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Food service in the air -- from peanuts to pesto

To buy or not to buy -- that is the question that plagues some airline passengers who aren't certain whether they are going to get fed on their flights.

Nowadays, airlines show in-flight food options on their Web sites. Sometimes, the carriers will tell you when you make a reservation whether your flight includes food service. If they don't tell you, ask. But when you're told "snack," don't assume anything.

For a recent 4-hour, 32-minute United Airlines flight from Chicago to Vancouver, the gate agent announced that a snack would be served on the flight. So I bought a turkey sandwich from a food stand near the gate. The snack, when it was served, consisted of chips, cheese, crackers, raisins and a tiny candy bar.

On the return flight, I also knew that a snack would be served, so I bought a sandwich from an airport food stand. This time, however, the snack included a chicken and cheese sandwich and other nibbles.

A colleague recently flew coach on United from Chicago to Oakland, a 4-hour, 34-minute flight that sold food from Au Bon Pain Bakery Cafe -- $10 a pop for lunch options.

So here you had United flights almost identical in length, one with snacks, the other with food for sale. What gives? Well, it depends upon the time you're departing and whether food is sold on a particular route, explained a United spokeswoman. Onboard sales were being tested on the Oakland flight, but not on the Vancouver route.

Food-for-sale service is available in select markets on flights of three to five hours westbound from Chicago and two to three hours eastbound. Meals, she said, are determined by time, distance and departure times: 5 a.m. to 9:59 a.m. for breakfast, 11 a.m. to 1:29 p.m. for lunch and 4 p.m. to 7:29 p.m. for dinner. A light snack is offered during nonprimary meal hours. United's meals for sale come from TGI Friday's, Bennigan's, Hard Rock Cafe, Eli's Cheesecake and Au Bon Pain. Every domestic carrier, as one might expect, has its own formula for the care and feeding of its coach passengers. (If you're flying first class, you can count on being fed for free usually on flights exceeding one to two hours.) But when in doubt, you can always brown-bag it. In any case, here's what coach passengers can expect from major carriers usually on a cash-only basis:

  • American Airlines. Only coach passengers on flights four hours or longer get complimentary meals as well as those on flights between Dallas/Fort Worth and Boston and the New York City area. If you are on a Chicago-Dallas flight, for example, better bring your own. American sells meals at the gate only at Dallas/Fort Worth and San Juan.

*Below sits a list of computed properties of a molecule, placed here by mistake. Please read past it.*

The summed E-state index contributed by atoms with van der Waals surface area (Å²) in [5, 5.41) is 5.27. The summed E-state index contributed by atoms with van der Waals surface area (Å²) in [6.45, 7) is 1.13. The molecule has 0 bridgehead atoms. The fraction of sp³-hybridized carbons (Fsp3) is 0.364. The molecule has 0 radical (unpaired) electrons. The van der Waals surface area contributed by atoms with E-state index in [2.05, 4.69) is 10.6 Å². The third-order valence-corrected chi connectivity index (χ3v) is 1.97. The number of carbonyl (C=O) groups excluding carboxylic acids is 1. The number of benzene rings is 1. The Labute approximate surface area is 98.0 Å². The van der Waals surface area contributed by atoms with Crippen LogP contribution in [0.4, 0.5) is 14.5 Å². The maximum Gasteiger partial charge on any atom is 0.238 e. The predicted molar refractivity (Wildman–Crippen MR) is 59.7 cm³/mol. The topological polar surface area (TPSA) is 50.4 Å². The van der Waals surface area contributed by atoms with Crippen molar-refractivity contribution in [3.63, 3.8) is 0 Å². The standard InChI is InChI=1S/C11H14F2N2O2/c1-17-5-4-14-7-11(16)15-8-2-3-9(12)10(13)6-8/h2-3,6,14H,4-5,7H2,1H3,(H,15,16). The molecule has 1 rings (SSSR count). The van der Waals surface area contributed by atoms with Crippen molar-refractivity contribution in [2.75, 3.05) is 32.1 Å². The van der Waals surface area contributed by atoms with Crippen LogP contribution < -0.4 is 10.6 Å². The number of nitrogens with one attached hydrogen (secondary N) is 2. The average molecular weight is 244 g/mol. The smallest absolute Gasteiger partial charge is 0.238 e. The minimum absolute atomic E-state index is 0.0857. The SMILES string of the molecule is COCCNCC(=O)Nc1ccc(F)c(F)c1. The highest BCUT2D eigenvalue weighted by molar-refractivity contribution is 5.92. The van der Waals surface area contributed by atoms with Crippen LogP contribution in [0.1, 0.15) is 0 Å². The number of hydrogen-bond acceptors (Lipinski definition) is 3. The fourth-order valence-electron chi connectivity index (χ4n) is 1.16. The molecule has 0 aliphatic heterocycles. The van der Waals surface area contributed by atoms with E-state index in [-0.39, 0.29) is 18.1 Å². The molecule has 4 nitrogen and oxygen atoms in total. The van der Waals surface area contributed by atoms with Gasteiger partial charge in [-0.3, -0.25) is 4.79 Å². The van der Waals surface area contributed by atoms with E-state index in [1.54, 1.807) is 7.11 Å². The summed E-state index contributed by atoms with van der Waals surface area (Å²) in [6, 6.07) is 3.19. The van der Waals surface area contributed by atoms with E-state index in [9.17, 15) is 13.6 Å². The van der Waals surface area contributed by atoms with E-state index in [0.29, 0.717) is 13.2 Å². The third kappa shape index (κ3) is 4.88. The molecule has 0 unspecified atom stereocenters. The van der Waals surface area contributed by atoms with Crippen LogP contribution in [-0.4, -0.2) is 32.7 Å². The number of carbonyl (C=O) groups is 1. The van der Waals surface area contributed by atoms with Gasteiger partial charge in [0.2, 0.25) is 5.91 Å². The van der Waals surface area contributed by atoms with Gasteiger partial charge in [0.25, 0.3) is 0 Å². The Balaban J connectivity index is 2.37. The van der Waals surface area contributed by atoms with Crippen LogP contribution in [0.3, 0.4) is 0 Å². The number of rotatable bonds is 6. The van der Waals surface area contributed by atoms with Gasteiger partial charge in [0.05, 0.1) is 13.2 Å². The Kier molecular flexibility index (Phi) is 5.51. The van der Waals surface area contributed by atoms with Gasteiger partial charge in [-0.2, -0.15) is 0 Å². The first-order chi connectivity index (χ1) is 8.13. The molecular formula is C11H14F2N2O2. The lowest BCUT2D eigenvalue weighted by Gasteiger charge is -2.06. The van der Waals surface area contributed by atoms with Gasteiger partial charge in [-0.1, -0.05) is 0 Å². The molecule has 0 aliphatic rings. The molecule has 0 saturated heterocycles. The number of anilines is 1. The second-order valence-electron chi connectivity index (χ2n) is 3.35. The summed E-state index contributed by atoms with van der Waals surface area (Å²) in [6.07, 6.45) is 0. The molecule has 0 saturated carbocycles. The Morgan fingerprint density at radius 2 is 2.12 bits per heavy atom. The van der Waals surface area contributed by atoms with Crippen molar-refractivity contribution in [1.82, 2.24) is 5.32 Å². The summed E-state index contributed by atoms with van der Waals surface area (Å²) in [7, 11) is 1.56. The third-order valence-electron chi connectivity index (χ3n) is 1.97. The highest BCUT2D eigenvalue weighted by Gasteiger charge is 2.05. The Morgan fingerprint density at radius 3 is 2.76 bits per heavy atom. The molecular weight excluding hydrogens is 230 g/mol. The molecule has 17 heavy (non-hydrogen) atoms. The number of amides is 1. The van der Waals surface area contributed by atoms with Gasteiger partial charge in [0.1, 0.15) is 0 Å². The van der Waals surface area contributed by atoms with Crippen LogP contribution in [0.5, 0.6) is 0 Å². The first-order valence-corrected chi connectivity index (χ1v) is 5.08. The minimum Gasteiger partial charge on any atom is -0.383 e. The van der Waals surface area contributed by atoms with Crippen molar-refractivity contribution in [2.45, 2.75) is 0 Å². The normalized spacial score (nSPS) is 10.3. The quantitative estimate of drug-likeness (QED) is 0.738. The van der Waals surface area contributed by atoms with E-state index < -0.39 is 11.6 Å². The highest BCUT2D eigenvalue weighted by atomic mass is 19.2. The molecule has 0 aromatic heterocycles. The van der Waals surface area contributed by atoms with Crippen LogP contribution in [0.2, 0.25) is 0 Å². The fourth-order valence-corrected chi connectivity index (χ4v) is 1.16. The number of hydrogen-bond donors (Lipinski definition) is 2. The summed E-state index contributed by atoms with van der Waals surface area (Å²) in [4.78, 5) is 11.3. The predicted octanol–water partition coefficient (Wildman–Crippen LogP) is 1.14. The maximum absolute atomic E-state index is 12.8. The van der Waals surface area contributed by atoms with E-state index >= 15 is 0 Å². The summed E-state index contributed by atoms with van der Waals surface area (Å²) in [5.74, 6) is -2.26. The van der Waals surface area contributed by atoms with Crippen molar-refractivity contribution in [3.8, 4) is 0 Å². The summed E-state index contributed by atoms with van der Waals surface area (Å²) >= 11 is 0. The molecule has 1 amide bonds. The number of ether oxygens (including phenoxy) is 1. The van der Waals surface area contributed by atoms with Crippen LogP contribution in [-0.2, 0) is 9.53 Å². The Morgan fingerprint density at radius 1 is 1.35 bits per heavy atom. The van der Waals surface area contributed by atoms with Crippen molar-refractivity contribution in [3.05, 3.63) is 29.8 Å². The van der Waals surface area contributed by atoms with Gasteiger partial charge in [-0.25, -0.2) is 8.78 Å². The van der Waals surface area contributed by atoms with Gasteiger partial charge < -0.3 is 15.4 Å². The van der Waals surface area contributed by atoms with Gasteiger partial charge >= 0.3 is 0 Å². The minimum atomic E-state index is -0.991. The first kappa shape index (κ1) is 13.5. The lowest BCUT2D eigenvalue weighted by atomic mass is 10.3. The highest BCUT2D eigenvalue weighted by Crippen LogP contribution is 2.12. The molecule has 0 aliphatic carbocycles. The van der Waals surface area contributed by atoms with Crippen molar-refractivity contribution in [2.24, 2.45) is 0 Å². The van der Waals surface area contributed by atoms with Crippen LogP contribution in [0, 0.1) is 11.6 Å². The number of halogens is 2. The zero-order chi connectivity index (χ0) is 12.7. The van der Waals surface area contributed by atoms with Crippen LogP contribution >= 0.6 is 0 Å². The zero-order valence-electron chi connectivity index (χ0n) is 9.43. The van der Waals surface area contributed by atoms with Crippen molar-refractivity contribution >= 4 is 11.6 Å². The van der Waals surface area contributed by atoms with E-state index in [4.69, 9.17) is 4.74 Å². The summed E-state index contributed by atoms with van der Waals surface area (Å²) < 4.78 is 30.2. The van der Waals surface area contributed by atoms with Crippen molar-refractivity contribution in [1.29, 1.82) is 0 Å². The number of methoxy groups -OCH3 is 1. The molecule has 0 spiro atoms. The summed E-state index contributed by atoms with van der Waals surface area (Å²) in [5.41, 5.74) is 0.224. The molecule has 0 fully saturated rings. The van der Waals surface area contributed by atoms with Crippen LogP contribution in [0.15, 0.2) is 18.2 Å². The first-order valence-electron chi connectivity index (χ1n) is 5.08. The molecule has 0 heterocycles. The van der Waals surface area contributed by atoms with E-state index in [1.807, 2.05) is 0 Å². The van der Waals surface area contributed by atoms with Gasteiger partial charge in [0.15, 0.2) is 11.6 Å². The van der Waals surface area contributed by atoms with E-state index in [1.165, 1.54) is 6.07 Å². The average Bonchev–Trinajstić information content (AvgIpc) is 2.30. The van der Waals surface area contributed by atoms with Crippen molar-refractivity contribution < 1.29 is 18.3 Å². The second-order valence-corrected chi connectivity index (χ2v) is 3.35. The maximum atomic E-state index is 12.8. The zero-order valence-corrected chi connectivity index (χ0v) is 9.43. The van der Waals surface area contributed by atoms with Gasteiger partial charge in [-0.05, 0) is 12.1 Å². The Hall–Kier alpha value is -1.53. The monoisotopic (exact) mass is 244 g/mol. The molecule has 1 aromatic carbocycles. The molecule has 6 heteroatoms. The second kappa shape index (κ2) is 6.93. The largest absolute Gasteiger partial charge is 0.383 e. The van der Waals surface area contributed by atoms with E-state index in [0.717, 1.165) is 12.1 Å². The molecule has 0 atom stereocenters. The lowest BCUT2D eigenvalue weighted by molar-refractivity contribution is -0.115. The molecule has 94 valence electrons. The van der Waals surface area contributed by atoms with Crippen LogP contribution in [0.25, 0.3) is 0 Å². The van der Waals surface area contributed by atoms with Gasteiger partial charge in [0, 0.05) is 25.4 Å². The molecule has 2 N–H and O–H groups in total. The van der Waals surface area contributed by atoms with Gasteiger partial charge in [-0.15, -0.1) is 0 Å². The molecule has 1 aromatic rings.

• Continental Airlines. In the aftermath of 9/11, when airlines were really hurting, Continental chose to continue its in-flight meal services, but within time parameters: 7 a.m. to 9 a.m. for breakfast, 11 a.m. to 1 p.m. for lunch and 5 p.m. to 7 p.m. for dinner. On flights of one to two hours, a snack is offered for breakfast, beverage and munchies during lunch and dinner hours and at in-between times. On flights more than two hours, there's a cold breakfast snack and a cold sandwich snack for lunch and dinner. On flights more than three hours, there's a breakfast snack basket and a hot sandwich snack basket for lunch and dinner.
  • Delta Air Lines. Meal service is determined by time of day, flying time and mileage, but in general, food is served on flights of about four hours or more than 1,750 miles. Meals and snacks are available for purchase on domestic flights longer than three hours or 1,550 miles. Delta's food selections, ranging in price from $2 to $10, come from Atlanta Bread Co. and Gate Gourmet.
  • Northwest Airlines. Alternating caterers, Northwest's meals for sale currently are prepared by Hard Rock Cafe and are available in the main cabin on flights to and from main hubs -- Minneapolis/St. Paul, Detroit and Memphis and on certain flights from Milwaukee -- in all on 220 flights a day. Prices range from $2 to $10 and food options include breads, rolls, fresh fruit and juice for breakfast, and gourmet sandwiches, salads, fruit, cookies and bottled water for lunch and dinner.
  • US Airways. Coach-class passengers get In-flight Cafe service on domestic flights over 700 miles (about two hours) consisting of meals from TGI Friday's. There's a $7 breakfast with a choice of a croissant with ham and cheese, fresh fruit and a yogurt topped with granola, or apple crumb cake, fresh fruit and yogurt. The $10 lunch/dinner options are a tomato pesto chicken sandwich, Caesar salad and a cookies 'n' cream bar, or a Southwestern Cobb salad. In-flight snack boxes with items such as breakfast bars, crackers, chips, raisins and smaller sandwiches are available for $5.Smaller, low-cost carriers have their own formulas for taking care of their passengers.It was America West that launched the trend for in-flight food sales in January of last year. The service has been so successful that the carrier will now offer its In-flight Cafe service on all flights longer than three hours starting this summer. Southwest Airlines, of course, still maintains its no-frills formula of free peanuts or pretzels on flights of 450 miles, but on trips between 450 and 1,120 miles passengers get a Nabisco cookie pack on morning flights or a salty cracker snack in the afternoon. On flights of 1,121 miles or more, passengers get a "full snack pack" with even more name-brand munchies. Always keep in mind your ultimate in-flight food option: BYO. You then can eat on your own schedule.
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